Bernard H. Campbell, Salem
Standing for Something or Fall for Anything 
Most people would agree that if you do not stand for something, you will fall for anything. Te current thinking among those of the Liberal bent and philosophy teaches we can do what we want as long as it feels right and good regardless that it hurts people and society as a whole.Tis trend among many is to foster a society which has no regard for the consequences of huge government debt, support for welfare illegal aliens, disdain for the unborn, disregard for freedom of religion, even your right to stand your ground to protect your family. Liberally they support smoking, excessive drinking, unchecked welfare, and taxation without representation,  which can all lead to morally corrupt expensive disasters for a civil society.It seems that the present Obama administration just says, “Just move along there is nothing to see here.” Yet, we know they continue to have scandal after scandal, FBI, IRS, Fast and Furious Gun smuggling, and ObamaCare just to name a few. We Americans want honest government. Not a destructive nor lesser credible government like we have!I believe if a person feels the need to engage in these activities under the
U.S. Constitution
Bill of Rights 
! So be it! However, the laws need to be enforced and made stronger to protect the innocent people that are being harmed in the name of liberalism and a corrupt big government.  We see every day this liberal way of life slowly destroying America, by undermining the fabric of a sound society. Te current Paul Duck controversy is an example of people trying to stop one person from expressing his sincere views and beliefs. It shows that network A&E will bow to the political oppressors of the NAACP and homosexual groups.  What needs to be said, would Martin Luther King have endorsed their so called outrage? I believe not. He was for free speech! Unless we turn back to believe in “One nation under God,” with liberty and freedom of speech for all, we as a nation will continue to be under attack by terrorism and forces of progressive evil founded by liberalism.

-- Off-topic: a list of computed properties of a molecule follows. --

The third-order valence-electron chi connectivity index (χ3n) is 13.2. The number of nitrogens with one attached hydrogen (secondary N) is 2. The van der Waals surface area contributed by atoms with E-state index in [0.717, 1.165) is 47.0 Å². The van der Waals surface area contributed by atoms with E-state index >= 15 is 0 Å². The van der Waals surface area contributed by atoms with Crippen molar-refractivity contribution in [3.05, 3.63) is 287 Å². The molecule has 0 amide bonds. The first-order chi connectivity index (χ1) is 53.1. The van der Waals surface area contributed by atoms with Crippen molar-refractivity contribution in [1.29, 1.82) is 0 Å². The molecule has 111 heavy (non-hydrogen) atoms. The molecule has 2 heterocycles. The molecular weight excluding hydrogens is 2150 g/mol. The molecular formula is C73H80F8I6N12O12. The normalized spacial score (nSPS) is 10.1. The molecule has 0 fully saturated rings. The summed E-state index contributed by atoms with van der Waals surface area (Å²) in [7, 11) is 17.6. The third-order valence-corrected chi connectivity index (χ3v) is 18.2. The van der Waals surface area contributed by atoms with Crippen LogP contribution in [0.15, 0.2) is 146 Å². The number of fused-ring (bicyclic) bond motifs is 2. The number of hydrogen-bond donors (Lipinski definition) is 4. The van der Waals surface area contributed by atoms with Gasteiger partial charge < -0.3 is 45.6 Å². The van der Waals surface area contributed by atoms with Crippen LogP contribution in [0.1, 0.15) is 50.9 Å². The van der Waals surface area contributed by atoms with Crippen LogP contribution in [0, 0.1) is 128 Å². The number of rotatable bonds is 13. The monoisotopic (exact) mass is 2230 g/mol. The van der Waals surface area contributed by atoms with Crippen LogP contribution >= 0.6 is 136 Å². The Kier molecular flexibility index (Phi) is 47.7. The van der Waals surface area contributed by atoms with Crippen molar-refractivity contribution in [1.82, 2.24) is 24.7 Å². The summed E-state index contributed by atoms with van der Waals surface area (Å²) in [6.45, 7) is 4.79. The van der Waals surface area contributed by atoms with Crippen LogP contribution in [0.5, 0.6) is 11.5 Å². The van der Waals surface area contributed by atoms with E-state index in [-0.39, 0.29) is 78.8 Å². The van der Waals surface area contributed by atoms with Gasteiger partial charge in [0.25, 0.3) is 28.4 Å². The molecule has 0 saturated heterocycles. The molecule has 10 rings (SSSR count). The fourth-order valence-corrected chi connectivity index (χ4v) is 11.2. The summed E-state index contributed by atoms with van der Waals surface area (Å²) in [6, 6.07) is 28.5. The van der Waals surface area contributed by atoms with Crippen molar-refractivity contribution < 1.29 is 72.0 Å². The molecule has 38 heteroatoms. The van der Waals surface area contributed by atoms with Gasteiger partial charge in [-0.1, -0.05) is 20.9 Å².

Ed Brooks, Salem
Grateful to Salem Firefighters Relief Association
It is with great appreciation I write this letter of thanks to the Salem Firefighters Relief Association. On Monday, December 16th, Salem’s seniors were once again treated to an incredible holiday feast by our local firefighters. Nearly 300 Seniors attended the 27th Anniversary of this fabulous event. We had to take reservations in two shifts to be able to accommodate all who wanted to attend!Te seniors were served an Italian luncheon of salad, home-cooked pasta, meatballs and dessert by the most delightful and happy ‘elves’. More than thirty firefighters, family members and friends volunteered their time and talents to make this wonderful day possible. Tey did all the shopping, prepping, cooking, serving and cleaning themselves. With so many years of wonderful memories, the seniors look forward to this time of year with great anticipation. Te firefighters have an intuitive knack of making the seniors feel so special. On behalf of our seniors I want to extend our sincere and tremendous appreciation to the Salem Firefighters Relief Association for their enormous generosity in serving delicious fare, special treatment and great fun! It’s been the talk of the center with compliments and rave reviews abounding.Special thanks also goes to Judith Morrison, who volunteered to play the piano and enhance the holiday party atmosphere.Our best wishes to all for a happy, healthy and prosperous New Year!
Patricia M. Drelick, Director, Salem Senior Services, Salem
 America Passes Its First Budget Since 2009